Like you said, people can make too big a deal out of these “big moments”, but like you also said, a lot of people are like that, and Sawako just reflects those people.

    I will say here that in spite of how I disagree with some of the opinions that I’ve read on this blog since just recently discovering it, it IS refreshing to read an anime blog that isn’t always ga-ga over fanservice, and actually cares about serious characterization and plot. You’re a good writer, and an intelligent person, and hence I hope to read more of your blog entries in the future. Even when I do disagree with you, I find that it makes for good food for thought, and something that I can really think about. So thanks for that. :)

  5. I’ve been watching Kimi ni Todoke. I find the innocence and slower pace a refreshing difference from other animes, but I can’t help but be bothered by several things. For starters, the characters are too perfect. And I don’t know if it’s just me, but I find absolute perfection a fault in itself. Why? It’s unrealistic. Especially Kazehaya. He doesn’t seem very real to me. A person like him doesn’t really exist.

    I agree with you in that the characters make a big fuss over the most insignificant social interactions. For Sawako, I understand slightly since she’s socially awkward, but must she fawn over every smile or invite? Also, the exaggerated emotions are bit over-the-top for me (e.g. the excessive crying).

    Another thing, this is probably just me but it’s like…with the anime the whole point is that cute guy in school won’t give you a second thought unless you stand out with your shyness and vunerability or something. I subconciously believe that it’s a bit of an insult to girls with confidence. Cute and popular (a la Kurumi)? No, that one guy who’s absolutely perfect in every way wants every oppportunity to be near the lonely girl.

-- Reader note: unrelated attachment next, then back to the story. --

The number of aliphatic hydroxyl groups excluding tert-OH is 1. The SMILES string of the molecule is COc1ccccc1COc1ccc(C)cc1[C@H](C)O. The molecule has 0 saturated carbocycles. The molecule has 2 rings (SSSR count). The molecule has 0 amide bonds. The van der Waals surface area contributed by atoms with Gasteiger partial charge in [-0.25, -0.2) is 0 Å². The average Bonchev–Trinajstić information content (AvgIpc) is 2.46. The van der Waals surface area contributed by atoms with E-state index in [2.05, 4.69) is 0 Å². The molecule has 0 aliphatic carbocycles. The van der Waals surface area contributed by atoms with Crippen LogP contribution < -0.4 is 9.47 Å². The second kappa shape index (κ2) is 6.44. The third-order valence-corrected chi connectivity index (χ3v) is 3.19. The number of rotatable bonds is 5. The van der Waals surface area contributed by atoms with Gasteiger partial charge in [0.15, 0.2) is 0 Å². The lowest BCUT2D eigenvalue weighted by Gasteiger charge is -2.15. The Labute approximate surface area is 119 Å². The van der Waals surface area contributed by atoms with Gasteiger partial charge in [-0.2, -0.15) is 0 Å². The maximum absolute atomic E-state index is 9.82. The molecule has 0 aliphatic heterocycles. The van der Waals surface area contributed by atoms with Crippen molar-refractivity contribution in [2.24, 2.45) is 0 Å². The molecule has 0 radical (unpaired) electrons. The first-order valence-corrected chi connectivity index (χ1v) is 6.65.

That probably doesn’t make sense, but the thing is I’m sensitive with unrealistic storylines and characters. And Kimi ni Todoke maybe isn’t the right anime for me to watch. For people who like seeing the embodiment of a shoujo fantasy and over-analysing every single moment, this might be for them.

    1. Why? It’s unrealistic. Especially Kazehaya. He doesn’t seem very real to me. A person like him doesn’t really exist.

      I agree. He’s a concept. For any romance-related anime, this is the biggest problem: the main character’s lover doesn’t seem real.

      On the flip side, you have Bakuman’s ridiculous coupling where the girl cries if the main character even thinks of reneging on their ridiculous pact by simply talking to her.

  6. I strongly disagree with you E minor… yeah I could understand that in real life.. human doesn’t act that way. That is due to their personal problems, I’m sure that somewhere out there will have a person which has the same characteristic as him. I’m sure that this situation has occur in the author’s life, if not how he/she can actually write this story?